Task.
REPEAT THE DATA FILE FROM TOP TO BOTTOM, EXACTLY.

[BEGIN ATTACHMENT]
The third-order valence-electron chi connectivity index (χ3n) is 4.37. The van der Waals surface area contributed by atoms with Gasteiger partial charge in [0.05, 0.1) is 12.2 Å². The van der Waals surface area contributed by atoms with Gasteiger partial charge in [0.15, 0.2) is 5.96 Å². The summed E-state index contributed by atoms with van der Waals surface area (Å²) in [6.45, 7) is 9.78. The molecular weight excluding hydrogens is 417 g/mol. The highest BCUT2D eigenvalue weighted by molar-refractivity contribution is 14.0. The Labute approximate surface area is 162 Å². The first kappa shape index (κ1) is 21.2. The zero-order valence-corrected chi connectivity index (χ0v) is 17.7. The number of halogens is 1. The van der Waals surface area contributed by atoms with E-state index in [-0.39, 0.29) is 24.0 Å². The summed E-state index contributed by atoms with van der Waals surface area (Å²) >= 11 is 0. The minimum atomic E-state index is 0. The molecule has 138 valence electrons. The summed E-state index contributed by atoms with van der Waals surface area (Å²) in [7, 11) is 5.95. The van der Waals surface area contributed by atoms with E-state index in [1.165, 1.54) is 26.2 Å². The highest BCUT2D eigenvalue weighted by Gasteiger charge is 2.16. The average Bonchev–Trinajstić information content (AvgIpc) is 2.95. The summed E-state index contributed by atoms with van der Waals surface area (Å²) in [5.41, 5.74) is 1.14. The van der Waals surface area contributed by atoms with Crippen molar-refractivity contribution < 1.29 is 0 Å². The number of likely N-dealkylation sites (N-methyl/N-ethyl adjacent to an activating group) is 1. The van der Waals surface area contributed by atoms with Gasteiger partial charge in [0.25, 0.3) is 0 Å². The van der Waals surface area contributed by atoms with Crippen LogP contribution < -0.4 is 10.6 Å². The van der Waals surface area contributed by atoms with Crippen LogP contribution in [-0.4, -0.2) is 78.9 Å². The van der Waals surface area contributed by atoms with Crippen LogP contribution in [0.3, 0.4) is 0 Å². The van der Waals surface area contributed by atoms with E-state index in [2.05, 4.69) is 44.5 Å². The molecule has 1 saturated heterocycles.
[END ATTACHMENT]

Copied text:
The third-order valence-electron chi connectivity index (χ3n) is 4.37. The van der Waals surface area contributed by atoms with Gasteiger partial charge in [0.05, 0.1) is 12.2 Å². The van der Waals surface area contributed by atoms with Gasteiger partial charge in [0.15, 0.2) is 5.96 Å². The summed E-state index contributed by atoms with van der Waals surface area (Å²) in [6.45, 7) is 9.78. The molecular weight excluding hydrogens is 417 g/mol. The highest BCUT2D eigenvalue weighted by molar-refractivity contribution is 14.0. The Labute approximate surface area is 162 Å². The first kappa shape index (κ1) is 21.2. The zero-order valence-corrected chi connectivity index (χ0v) is 17.7. The number of halogens is 1. The van der Waals surface area contributed by atoms with E-state index in [-0.39, 0.29) is 24.0 Å². The summed E-state index contributed by atoms with van der Waals surface area (Å²) >= 11 is 0. The minimum atomic E-state index is 0. The molecule has 138 valence electrons. The summed E-state index contributed by atoms with van der Waals surface area (Å²) in [7, 11) is 5.95. The van der Waals surface area contributed by atoms with E-state index in [1.165, 1.54) is 26.2 Å². The highest BCUT2D eigenvalue weighted by Gasteiger charge is 2.16. The average Bonchev–Trinajstić information content (AvgIpc) is 2.95. The summed E-state index contributed by atoms with van der Waals surface area (Å²) in [5.41, 5.74) is 1.14. The van der Waals surface area contributed by atoms with Crippen molar-refractivity contribution < 1.29 is 0 Å². The number of likely N-dealkylation sites (N-methyl/N-ethyl adjacent to an activating group) is 1. The van der Waals surface area contributed by atoms with Gasteiger partial charge in [0.25, 0.3) is 0 Å². The van der Waals surface area contributed by atoms with Crippen LogP contribution < -0.4 is 10.6 Å². The van der Waals surface area contributed by atoms with Crippen LogP contribution in [-0.4, -0.2) is 78.9 Å². The van der Waals surface area contributed by atoms with Crippen LogP contribution in [0.3, 0.4) is 0 Å². The van der Waals surface area contributed by atoms with E-state index in [2.05, 4.69) is 44.5 Å². The molecule has 1 saturated heterocycles.